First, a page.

Meet the Candidate: Ron Latz
With the filing deadline behind us, Patch looks at the local candidates for legislative offices.
Editor's Note: This week, Patch will be running bios on the candidates for District 46 seats. These races will be decided during the General Election on Nov. 6. Today, we look at Sen. Ron Latz, the DFL incumbent in Senate District 46. On Thursday and Friday, we'll profile his Republican challengers, Roger Champagne and Paul Scofield.
District: Senate District 46
Elected: to the House in 2002 and re-elected in 2004; to the Senate in 2006 and re-elected in 2010
What other job titles have you had?
- Minnesota Assistant Attorney General (Public Safety and Human Services divisions, legal counsel to state DARE program);
- Partner, Latz & Latz law firm;
- President/owner, Latz Law Office: Ronald S. Latz P.A.;
- Sales associate, women’s shoes, Dayton’s.
Education: BA in Political Science with additional heavy coursework in Economics, University of Wisconsin-Madison (1985); JD, Harvard Law School (1988)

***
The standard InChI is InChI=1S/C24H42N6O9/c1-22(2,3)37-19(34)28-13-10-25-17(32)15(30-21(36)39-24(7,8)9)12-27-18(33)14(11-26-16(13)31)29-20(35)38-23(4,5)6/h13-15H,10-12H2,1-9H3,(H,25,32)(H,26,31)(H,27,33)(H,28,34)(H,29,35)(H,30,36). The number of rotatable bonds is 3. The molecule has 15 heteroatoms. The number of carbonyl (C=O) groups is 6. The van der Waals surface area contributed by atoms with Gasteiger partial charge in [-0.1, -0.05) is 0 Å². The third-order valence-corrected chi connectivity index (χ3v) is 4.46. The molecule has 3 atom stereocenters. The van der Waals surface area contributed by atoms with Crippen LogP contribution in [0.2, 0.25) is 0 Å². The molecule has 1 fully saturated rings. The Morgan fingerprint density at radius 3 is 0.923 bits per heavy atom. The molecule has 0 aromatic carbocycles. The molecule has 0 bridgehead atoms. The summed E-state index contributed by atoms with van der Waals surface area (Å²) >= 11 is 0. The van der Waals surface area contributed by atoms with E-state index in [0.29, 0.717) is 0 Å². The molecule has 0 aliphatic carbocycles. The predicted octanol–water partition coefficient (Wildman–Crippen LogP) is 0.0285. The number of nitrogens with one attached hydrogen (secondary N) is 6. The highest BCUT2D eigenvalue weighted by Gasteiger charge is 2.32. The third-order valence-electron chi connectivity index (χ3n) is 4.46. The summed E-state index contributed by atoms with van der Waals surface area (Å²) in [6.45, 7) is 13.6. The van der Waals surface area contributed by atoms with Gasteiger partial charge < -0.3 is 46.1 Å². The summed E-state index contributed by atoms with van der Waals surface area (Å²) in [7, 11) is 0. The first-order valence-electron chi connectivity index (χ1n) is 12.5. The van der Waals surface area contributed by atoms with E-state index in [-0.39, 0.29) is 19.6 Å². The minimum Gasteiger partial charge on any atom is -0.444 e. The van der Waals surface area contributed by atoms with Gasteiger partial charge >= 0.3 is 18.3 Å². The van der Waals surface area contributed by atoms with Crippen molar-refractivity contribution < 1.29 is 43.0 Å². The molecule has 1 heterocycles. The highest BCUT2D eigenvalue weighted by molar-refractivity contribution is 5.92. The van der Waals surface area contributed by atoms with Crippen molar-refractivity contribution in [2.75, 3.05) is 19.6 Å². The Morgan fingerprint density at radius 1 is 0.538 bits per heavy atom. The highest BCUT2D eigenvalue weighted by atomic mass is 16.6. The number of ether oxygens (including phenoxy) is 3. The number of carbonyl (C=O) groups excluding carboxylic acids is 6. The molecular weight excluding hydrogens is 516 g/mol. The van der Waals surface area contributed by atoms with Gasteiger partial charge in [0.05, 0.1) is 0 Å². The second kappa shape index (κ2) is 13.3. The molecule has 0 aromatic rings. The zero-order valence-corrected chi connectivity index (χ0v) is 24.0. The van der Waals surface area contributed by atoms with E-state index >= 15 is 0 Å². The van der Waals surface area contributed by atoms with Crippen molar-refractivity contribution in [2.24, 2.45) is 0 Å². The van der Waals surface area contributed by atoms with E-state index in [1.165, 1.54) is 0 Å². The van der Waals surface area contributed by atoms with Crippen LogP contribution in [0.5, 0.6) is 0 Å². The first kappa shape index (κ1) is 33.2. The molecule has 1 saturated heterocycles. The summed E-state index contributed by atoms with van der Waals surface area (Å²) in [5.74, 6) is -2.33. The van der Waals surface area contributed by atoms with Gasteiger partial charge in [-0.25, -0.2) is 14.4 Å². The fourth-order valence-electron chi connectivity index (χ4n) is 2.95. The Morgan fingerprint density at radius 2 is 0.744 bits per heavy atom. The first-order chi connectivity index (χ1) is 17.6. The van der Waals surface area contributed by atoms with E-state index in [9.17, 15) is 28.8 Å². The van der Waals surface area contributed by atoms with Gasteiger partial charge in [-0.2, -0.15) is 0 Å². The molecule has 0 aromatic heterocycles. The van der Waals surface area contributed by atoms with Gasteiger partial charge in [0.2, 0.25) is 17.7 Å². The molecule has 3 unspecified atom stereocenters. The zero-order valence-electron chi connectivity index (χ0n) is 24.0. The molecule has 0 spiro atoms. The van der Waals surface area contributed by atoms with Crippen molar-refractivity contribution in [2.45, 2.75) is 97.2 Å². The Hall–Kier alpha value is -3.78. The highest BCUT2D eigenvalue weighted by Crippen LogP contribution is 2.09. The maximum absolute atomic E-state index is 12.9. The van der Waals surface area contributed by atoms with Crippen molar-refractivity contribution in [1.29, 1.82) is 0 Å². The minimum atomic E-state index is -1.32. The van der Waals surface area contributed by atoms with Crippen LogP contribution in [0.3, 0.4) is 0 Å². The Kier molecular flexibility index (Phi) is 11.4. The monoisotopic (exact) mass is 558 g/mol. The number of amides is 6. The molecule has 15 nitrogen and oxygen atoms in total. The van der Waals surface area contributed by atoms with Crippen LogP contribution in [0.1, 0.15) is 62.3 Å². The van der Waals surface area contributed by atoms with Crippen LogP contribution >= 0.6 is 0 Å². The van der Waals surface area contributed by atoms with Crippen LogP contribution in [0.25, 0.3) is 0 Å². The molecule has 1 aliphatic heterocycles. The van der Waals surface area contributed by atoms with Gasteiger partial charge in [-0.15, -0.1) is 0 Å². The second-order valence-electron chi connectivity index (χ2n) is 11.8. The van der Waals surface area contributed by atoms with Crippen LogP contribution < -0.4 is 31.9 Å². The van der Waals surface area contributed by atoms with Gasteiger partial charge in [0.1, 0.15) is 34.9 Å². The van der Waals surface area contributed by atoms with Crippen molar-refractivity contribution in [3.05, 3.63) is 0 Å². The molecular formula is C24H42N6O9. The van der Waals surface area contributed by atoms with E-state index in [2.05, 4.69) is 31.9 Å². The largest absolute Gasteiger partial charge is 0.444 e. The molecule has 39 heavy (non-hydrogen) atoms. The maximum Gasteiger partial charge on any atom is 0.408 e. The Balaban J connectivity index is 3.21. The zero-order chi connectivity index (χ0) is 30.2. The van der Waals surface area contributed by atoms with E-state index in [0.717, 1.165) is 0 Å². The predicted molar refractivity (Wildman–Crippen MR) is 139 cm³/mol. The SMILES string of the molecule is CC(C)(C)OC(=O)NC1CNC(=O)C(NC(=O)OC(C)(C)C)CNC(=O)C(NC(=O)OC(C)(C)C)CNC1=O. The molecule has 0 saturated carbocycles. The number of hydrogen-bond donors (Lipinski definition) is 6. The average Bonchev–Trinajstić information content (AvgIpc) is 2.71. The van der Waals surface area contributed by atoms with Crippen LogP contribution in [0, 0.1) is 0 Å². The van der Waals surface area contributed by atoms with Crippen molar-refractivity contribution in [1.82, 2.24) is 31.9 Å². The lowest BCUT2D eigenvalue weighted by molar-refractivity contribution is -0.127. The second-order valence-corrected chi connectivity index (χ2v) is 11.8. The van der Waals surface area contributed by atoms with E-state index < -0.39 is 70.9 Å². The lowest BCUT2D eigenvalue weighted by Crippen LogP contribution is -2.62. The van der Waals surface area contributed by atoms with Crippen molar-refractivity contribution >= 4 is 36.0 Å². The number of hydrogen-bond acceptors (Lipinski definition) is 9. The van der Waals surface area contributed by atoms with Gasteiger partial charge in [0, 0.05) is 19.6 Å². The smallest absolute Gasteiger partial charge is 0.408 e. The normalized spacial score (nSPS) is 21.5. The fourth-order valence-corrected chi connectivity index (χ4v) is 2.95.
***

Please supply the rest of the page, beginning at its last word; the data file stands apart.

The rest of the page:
Home: St. Louis Park
Family: Julia Shmidov Latz and three children
Proudest accomplishments in office:
- Passage of Freedom to Breathe Act: Proud to have authored and supported the Freedom to Breathe Act (smoking ban) that protects the health of our workers and cuts health care costs in our state. Was chief author of the legislation as a House member and was a Senate co-author of the legislation that expanded Minnesota’s Clean Indoor Air Act and bans smoking in all bars, restaurants and bingo halls.
- 35W Bridge Collapse Survivor Compensation: Worked with bridge survivors, legislative colleagues, state agencies and legal authorities in the days and months immediately following the collapse to create a $38 million compensation fund that allowed victims to receive up to $400,000 each. It also created a supplemental account for anyone with extraordinary uncompensated medical expenses, long-term health costs and lost wages.
- The False Claims Act: This legislation will help recover millions of taxpayer dollars stolen by those who knowingly submit false bills to the government. The law is a state counterpart to the federal law which has been in effect since President Lincoln proposed it during the Civil War. The federal government and other states have recaptured hundreds of millions of dollars this way
- Consumer Protection Legislation
- Hannah Montana Bill: Legislation that banned use of software that allows ticket brokers to buy large amounts of concert tickets and then re-sell them for inflated prices. Bill passed and signed into law.
- Debt Protection Bill: Legislation to provide safeguards to Minnesotans against companies that buy consumer debt and use harsh tactics to collect on money owed.